Killing People– The bread and butter of Shadowrun is shooting people, and this is still strong in 6th Ed.  When you want to kill somebody, you now compare the attackers attack value (determined by the range of the weapon) vs. the defence value of the target’s armor.  If someone has an advantage of four or more in this comparison, that character earns one edge. In addition, both people may earn edge based on situational modifiers such as darkness and abilities.  The target of the attack rolls a number of d6s equal to the reaction and intuition while the attacker rolls a number of d6s equal to their agility and firearm skill with both sides counting fives and sixes as successes.  The side with more wins with ties now going to the attacker. If the attacker wins, the difference in hits is added to the attackers weapon damage. A massive change is now the defender only rolls a number of dice equal to its body attribute with the five and sixes reducing damage as in 5th edition.  Since the defender doesn’t have many dice to reduce the damage, weapon damage is also reduced as well.

Magic– Magic is also revamped.  When you cast a magic spell, you no longer choose a threshold as thresholds are no longer part of the game.  You roll a number of d6s equal to your magic and spellcasting attribute. Each spell has a number of success needed to cast the spell and expressly indicates how a target avoids the damage.  It’s clearly written and I not

Skills-Skills are massively reduced with multiple skills being rolled into one skill

Ok, now let’s look at my thoughts.

Mechanics or Crunch-The crux of the game is the d6 rolling system, and that doesn’t change.  I love the reduced skills and faster flow of the game. The flow of edge is fun as it provides more player control over the game and less like subjective story candy.  The nature of magic and matrix actions also works well. The one thing I’m kind of iffy on is the nature of armor. Armor and weapons having a separate state is ok, but I don’t like that armor is divorced from reducing damage.  That feels off. But otherwise, the nature of quick play becomes central to the gunfight nature of the game. I’m optimistic about the nature of the full game’s mechanics. 4.75/5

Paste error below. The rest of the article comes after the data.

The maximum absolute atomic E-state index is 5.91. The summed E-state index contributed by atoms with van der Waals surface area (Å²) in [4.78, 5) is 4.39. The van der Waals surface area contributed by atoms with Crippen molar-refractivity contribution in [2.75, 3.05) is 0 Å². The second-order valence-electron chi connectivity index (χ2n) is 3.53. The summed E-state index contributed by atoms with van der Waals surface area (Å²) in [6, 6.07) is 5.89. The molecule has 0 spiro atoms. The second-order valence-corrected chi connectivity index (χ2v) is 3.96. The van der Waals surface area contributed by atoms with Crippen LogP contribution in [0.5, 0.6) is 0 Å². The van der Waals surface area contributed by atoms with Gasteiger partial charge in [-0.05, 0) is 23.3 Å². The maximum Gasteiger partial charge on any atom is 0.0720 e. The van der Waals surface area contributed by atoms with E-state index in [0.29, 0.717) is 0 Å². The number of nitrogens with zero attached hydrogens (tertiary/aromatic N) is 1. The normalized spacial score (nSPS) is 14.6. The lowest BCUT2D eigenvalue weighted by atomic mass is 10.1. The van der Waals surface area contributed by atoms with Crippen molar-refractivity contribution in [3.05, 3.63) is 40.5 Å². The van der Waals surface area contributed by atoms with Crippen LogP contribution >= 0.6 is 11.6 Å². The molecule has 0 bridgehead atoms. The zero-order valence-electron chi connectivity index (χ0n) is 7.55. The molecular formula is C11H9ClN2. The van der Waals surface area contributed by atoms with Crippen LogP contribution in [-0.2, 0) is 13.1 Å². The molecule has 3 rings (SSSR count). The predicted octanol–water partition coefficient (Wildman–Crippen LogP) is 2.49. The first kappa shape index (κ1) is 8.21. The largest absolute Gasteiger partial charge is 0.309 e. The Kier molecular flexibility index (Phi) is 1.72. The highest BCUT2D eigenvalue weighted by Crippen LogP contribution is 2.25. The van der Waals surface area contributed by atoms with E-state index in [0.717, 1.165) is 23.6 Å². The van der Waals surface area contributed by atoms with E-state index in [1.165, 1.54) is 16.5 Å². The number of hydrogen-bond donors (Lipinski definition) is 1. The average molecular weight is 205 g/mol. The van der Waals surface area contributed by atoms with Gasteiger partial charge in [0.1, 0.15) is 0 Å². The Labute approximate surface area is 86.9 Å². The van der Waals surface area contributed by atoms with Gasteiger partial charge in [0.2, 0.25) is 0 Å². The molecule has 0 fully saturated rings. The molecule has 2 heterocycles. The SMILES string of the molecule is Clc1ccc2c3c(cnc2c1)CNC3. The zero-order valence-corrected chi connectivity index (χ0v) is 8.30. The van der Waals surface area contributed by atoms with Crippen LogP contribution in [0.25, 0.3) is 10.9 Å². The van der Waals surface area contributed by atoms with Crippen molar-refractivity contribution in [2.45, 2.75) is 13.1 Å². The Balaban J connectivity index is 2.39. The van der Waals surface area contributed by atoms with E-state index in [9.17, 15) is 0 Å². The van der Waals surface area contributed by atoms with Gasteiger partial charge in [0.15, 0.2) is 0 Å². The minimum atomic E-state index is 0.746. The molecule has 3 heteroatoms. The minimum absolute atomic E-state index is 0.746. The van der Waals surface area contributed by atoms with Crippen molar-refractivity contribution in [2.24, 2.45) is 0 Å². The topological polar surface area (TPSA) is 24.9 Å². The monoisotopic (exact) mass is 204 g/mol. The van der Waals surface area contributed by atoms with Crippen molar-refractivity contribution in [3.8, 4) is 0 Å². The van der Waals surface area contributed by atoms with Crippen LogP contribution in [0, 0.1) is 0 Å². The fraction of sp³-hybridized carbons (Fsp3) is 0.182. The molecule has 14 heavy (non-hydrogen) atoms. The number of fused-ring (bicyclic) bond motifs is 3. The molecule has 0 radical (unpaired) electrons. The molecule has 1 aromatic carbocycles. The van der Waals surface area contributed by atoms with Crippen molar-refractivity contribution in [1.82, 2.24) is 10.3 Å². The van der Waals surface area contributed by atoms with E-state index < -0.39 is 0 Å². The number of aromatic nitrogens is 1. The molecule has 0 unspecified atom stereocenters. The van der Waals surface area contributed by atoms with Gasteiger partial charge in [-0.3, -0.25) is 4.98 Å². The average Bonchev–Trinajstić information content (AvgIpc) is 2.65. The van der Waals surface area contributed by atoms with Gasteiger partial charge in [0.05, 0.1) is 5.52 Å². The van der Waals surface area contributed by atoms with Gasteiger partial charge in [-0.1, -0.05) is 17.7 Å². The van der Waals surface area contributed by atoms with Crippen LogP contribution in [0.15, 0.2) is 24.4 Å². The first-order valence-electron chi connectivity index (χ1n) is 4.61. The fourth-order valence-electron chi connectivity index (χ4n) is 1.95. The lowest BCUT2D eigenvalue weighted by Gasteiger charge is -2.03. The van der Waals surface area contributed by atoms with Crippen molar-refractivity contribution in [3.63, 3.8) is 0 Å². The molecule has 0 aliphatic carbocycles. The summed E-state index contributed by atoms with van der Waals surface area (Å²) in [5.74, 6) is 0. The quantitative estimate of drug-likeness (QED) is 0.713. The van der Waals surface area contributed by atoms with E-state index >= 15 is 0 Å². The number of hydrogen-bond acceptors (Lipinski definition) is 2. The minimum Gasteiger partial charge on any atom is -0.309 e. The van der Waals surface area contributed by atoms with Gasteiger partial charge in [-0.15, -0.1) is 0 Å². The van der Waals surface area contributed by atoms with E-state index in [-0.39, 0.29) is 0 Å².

Theme or Fluff-It’s Shadowrun.  You like corporate dystopia and Tolken fantasy, you’re going to like what 6th edition still is.  This is more awesome future fantasy in Shadowrun 6th edition. 5/5

Execution-The box set is well put together.  I like the layout of the books. The character sheets teach the game well to new players.  The biggest issue I have with the quick start rules is I would like a few more pages of explanation to some of the materials.  I discussed the materials with a few other Shadowrun GMs and those discussions really helped me solidify the rules. Most people will not have that luxury.  The full rules will clear up those issues, but for now, a few more pages would help tie the material together. In addition the art looks amazing, so that gets me ready for a whole new attitude to play.  If you want to see a full breakdown of the product check out my unboxing here:https://youtu.be/ruxgYe5usLw   4.5/5

Summary-I’m looking forward to this edition.  The changes look good and thought out, for the most part.  I think it’s gonna take me a few games to come around on the armor thing.  It’s not bad, but it is different. Good different? We’ll see. The rest looks like well done, modern game design streamlining the process and avoiding the random crap that really don’t make a game fun.  The physical product is amazing as well. Solid cardboard and writing help get me into this one. I just need more of it to really make my life as a gamer easier. That said, I’m in. I’m invested in the 6th edition of Shadowrun. 95%